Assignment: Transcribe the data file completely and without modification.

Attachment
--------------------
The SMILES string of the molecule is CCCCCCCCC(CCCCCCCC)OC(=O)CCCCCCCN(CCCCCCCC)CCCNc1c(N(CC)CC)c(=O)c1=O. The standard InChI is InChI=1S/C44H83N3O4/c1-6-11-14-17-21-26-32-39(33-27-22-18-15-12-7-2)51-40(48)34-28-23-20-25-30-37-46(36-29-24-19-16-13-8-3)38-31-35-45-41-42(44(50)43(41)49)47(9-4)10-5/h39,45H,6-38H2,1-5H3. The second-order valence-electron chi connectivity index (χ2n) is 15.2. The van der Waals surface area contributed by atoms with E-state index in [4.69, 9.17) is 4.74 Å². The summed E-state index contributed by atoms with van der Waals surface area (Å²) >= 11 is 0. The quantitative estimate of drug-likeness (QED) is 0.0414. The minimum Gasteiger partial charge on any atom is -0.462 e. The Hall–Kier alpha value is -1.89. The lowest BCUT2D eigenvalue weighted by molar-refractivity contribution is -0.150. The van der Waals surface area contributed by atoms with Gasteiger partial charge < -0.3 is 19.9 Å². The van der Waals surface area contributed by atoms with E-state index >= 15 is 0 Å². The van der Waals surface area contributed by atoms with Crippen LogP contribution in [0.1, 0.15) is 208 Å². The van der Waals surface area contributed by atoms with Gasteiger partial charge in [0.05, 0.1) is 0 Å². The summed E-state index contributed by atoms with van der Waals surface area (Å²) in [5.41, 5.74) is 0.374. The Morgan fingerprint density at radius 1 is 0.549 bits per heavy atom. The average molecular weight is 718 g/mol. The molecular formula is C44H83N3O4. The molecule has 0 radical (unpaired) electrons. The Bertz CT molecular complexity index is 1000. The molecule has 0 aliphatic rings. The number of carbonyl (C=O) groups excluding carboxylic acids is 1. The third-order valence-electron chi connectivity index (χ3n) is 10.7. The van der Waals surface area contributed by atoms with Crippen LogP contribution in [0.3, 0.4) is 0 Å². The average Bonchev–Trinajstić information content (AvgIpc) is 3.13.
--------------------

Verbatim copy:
The SMILES string of the molecule is CCCCCCCCC(CCCCCCCC)OC(=O)CCCCCCCN(CCCCCCCC)CCCNc1c(N(CC)CC)c(=O)c1=O. The standard InChI is InChI=1S/C44H83N3O4/c1-6-11-14-17-21-26-32-39(33-27-22-18-15-12-7-2)51-40(48)34-28-23-20-25-30-37-46(36-29-24-19-16-13-8-3)38-31-35-45-41-42(44(50)43(41)49)47(9-4)10-5/h39,45H,6-38H2,1-5H3. The second-order valence-electron chi connectivity index (χ2n) is 15.2. The van der Waals surface area contributed by atoms with E-state index in [4.69, 9.17) is 4.74 Å². The summed E-state index contributed by atoms with van der Waals surface area (Å²) >= 11 is 0. The quantitative estimate of drug-likeness (QED) is 0.0414. The minimum Gasteiger partial charge on any atom is -0.462 e. The Hall–Kier alpha value is -1.89. The lowest BCUT2D eigenvalue weighted by molar-refractivity contribution is -0.150. The van der Waals surface area contributed by atoms with Gasteiger partial charge < -0.3 is 19.9 Å². The van der Waals surface area contributed by atoms with E-state index >= 15 is 0 Å². The van der Waals surface area contributed by atoms with Crippen LogP contribution in [0.1, 0.15) is 208 Å². The van der Waals surface area contributed by atoms with Gasteiger partial charge in [0.05, 0.1) is 0 Å². The summed E-state index contributed by atoms with van der Waals surface area (Å²) in [5.41, 5.74) is 0.374. The Morgan fingerprint density at radius 1 is 0.549 bits per heavy atom. The average molecular weight is 718 g/mol. The molecular formula is C44H83N3O4. The molecule has 0 radical (unpaired) electrons. The Bertz CT molecular complexity index is 1000. The molecule has 0 aliphatic rings. The number of carbonyl (C=O) groups excluding carboxylic acids is 1. The third-order valence-electron chi connectivity index (χ3n) is 10.7. The van der Waals surface area contributed by atoms with Crippen LogP contribution in [0.3, 0.4) is 0 Å². The average Bonchev–Trinajstić information content (AvgIpc) is 3.13.